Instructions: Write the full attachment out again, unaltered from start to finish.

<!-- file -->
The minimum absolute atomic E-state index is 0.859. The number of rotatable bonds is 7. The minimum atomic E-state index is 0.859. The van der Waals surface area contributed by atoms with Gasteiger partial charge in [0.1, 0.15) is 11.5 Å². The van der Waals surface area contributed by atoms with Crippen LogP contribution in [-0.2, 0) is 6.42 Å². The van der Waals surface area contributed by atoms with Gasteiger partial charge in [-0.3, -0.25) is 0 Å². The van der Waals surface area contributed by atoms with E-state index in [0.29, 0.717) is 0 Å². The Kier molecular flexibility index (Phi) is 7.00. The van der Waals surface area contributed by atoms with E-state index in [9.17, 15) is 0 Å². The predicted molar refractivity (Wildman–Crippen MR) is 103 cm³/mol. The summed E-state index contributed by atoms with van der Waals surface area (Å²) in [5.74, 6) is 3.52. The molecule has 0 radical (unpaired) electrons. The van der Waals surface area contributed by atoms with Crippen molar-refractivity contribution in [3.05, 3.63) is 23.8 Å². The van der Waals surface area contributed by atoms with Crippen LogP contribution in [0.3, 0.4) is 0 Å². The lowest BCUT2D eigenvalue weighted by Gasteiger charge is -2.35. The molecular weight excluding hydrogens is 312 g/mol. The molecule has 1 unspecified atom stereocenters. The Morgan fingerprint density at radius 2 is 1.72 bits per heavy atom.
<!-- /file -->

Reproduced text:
The minimum absolute atomic E-state index is 0.859. The number of rotatable bonds is 7. The minimum atomic E-state index is 0.859. The van der Waals surface area contributed by atoms with Gasteiger partial charge in [0.1, 0.15) is 11.5 Å². The van der Waals surface area contributed by atoms with Crippen LogP contribution in [-0.2, 0) is 6.42 Å². The van der Waals surface area contributed by atoms with Gasteiger partial charge in [-0.3, -0.25) is 0 Å². The van der Waals surface area contributed by atoms with E-state index in [0.29, 0.717) is 0 Å². The Kier molecular flexibility index (Phi) is 7.00. The van der Waals surface area contributed by atoms with E-state index in [9.17, 15) is 0 Å². The predicted molar refractivity (Wildman–Crippen MR) is 103 cm³/mol. The summed E-state index contributed by atoms with van der Waals surface area (Å²) in [5.74, 6) is 3.52. The molecule has 0 radical (unpaired) electrons. The van der Waals surface area contributed by atoms with Crippen molar-refractivity contribution in [3.05, 3.63) is 23.8 Å². The van der Waals surface area contributed by atoms with Crippen LogP contribution in [0.3, 0.4) is 0 Å². The lowest BCUT2D eigenvalue weighted by Gasteiger charge is -2.35. The molecular weight excluding hydrogens is 312 g/mol. The molecule has 1 unspecified atom stereocenters. The Morgan fingerprint density at radius 2 is 1.72 bits per heavy atom.